Professor William Penny is an internationally acclaimed engineer and entrepreneur in the field of measurement and control. He is best known for his leading role in developing the 'black box' flight recorder, which has contributed immensely to the safety of air travel. He is co-founder of Penny and Giles, an aerospace and industrialtechnology company based in Christchurch, UK.
In 1943 William Penny started as a junior at the Aircraft and Armament Experimental Establishment at Boscombe Down, working in a team developing instruments for the performance testing of aircraft, measuring air turbulence, humidity, frost point and icing. Meanwhile he was also studying part-time for professional qualifications in aeronautical and mechanical engineering. He left Boscombe Down to broaden his experience, first in process control instrumentation and then again in aerospace, notably at Kelvin Hughes which developed and manufactured aircraft instruments. Here, as Assistant Chief Engineer, he met Jim Giles, who was an instrument maker, and this partnership led to the foundation of Penny and Giles in 1956.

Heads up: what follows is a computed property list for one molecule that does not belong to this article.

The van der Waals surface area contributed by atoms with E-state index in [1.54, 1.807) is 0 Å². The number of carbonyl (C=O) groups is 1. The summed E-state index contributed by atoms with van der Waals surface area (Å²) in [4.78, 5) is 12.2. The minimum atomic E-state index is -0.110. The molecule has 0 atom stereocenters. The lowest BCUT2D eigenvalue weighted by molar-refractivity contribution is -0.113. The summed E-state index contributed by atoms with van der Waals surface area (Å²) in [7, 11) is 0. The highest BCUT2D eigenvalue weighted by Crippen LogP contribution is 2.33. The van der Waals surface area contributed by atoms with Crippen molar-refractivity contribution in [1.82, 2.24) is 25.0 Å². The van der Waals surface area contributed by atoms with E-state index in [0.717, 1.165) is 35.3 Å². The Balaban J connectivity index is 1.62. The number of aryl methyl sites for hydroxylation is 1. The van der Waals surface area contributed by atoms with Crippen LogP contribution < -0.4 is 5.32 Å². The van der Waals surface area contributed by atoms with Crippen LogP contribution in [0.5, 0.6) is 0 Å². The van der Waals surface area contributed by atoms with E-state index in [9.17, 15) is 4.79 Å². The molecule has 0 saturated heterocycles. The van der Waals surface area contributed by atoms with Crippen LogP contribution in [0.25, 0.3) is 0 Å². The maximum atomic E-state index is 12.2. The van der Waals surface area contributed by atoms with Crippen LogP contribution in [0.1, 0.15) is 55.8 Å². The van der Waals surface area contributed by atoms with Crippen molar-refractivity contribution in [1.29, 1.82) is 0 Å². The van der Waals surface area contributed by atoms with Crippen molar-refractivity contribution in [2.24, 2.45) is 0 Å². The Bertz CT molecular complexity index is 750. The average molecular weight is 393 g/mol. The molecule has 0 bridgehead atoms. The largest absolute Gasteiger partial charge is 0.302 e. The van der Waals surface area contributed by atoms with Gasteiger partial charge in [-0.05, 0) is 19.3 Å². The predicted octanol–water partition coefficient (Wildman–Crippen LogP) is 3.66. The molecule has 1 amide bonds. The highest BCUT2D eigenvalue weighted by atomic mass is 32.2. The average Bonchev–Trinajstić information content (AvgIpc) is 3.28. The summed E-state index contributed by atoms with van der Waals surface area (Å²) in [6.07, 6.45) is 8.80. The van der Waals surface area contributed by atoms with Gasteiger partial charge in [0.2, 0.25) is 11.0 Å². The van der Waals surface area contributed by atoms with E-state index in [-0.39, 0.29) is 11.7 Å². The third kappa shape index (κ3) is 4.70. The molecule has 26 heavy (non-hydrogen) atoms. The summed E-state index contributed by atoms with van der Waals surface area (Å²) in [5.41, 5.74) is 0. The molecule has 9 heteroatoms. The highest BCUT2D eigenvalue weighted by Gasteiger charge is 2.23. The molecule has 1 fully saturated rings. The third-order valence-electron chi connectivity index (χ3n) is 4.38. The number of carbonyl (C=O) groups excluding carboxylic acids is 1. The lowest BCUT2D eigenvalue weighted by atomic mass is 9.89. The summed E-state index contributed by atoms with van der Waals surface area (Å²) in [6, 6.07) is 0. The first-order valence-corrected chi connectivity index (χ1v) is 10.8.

At this time the aviation industry increasingly needed reliable, high-precision instruments for use in aircraft flight-testing, and Penny and Giles quickly made a mark in this specialised field. Their most notable early success was in the recording of flight data for use in accident investigation. Until 1957 it was possible only to record the pilot’s voice, but William Penny had developed transducers which could measure airspeed, altitude, acceleration and control surface positions, all of which were then available to be recorded magnetically in the ‘high survival potential’ device popularly known as the 'black box' data recorder which revolutionised air accident investigation and has made an enormous contribution to airline safety. During 1963, the UK Ministry of Aviation gave notice of a mandatory requirement for passenger carrying civil aircraft to be equipped with accident data recording systems, and Penny + Giles were well placed to supply sensors and recorders for these systems. In the decades following, Penny and Giles built an international reputation for technological innovation, creative design and manufacturing excellence, serving many industries and markets. Some of its developments, including motor controllers for powered wheelchairs, paperless chart recorders, and trackerballs for computer interfacing, led to the development of separate, autonomous business units, so that by 1975 P&G had become a diversified group of advanced technology companies. At its peak the company employed 1,200 people, mainly in the Christchurch area, where it has made a large contribution to the local economy, and also in Blackwood, South Wales. Penny + Giles is now wholly owned by the Curtiss-Wright Corporation of Parsippany, New Jersey, USA.